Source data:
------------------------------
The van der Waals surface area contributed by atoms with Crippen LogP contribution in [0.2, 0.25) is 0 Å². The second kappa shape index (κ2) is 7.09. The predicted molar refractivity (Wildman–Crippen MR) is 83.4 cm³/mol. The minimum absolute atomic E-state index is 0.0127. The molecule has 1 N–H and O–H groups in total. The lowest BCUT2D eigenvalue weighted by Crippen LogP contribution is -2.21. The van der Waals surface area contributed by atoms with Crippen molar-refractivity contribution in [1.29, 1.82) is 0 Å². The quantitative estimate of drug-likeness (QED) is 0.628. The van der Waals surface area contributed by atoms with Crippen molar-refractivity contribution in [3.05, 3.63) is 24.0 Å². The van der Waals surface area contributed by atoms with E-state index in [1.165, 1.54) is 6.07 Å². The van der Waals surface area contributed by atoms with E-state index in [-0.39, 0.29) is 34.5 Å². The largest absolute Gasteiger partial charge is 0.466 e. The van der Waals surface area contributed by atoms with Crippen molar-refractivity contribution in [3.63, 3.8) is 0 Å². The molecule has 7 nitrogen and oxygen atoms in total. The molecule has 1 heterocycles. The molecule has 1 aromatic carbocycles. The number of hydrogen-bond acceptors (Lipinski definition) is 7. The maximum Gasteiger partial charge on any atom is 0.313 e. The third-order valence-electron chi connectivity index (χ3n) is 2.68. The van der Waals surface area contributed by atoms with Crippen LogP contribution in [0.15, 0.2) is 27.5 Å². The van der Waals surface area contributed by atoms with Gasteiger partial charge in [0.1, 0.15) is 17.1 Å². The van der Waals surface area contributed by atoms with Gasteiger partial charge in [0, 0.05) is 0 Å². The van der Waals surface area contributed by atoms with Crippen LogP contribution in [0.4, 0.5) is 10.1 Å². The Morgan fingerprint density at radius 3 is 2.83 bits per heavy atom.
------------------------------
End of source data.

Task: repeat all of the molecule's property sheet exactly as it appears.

The van der Waals surface area contributed by atoms with Crippen LogP contribution in [0.2, 0.25) is 0 Å². The second kappa shape index (κ2) is 7.09. The predicted molar refractivity (Wildman–Crippen MR) is 83.4 cm³/mol. The minimum absolute atomic E-state index is 0.0127. The molecule has 1 N–H and O–H groups in total. The lowest BCUT2D eigenvalue weighted by Crippen LogP contribution is -2.21. The van der Waals surface area contributed by atoms with Crippen molar-refractivity contribution in [1.29, 1.82) is 0 Å². The quantitative estimate of drug-likeness (QED) is 0.628. The van der Waals surface area contributed by atoms with Crippen molar-refractivity contribution in [3.05, 3.63) is 24.0 Å². The van der Waals surface area contributed by atoms with E-state index in [1.165, 1.54) is 6.07 Å². The van der Waals surface area contributed by atoms with E-state index in [-0.39, 0.29) is 34.5 Å². The largest absolute Gasteiger partial charge is 0.466 e. The van der Waals surface area contributed by atoms with Crippen molar-refractivity contribution in [3.63, 3.8) is 0 Å². The molecule has 7 nitrogen and oxygen atoms in total. The molecule has 1 heterocycles. The molecule has 1 aromatic carbocycles. The number of hydrogen-bond acceptors (Lipinski definition) is 7. The maximum Gasteiger partial charge on any atom is 0.313 e. The third-order valence-electron chi connectivity index (χ3n) is 2.68. The van der Waals surface area contributed by atoms with Crippen LogP contribution in [0.15, 0.2) is 27.5 Å². The van der Waals surface area contributed by atoms with Gasteiger partial charge in [0.1, 0.15) is 17.1 Å². The van der Waals surface area contributed by atoms with Gasteiger partial charge in [0, 0.05) is 0 Å². The van der Waals surface area contributed by atoms with Crippen LogP contribution in [0.4, 0.5) is 10.1 Å². The Morgan fingerprint density at radius 3 is 2.83 bits per heavy atom.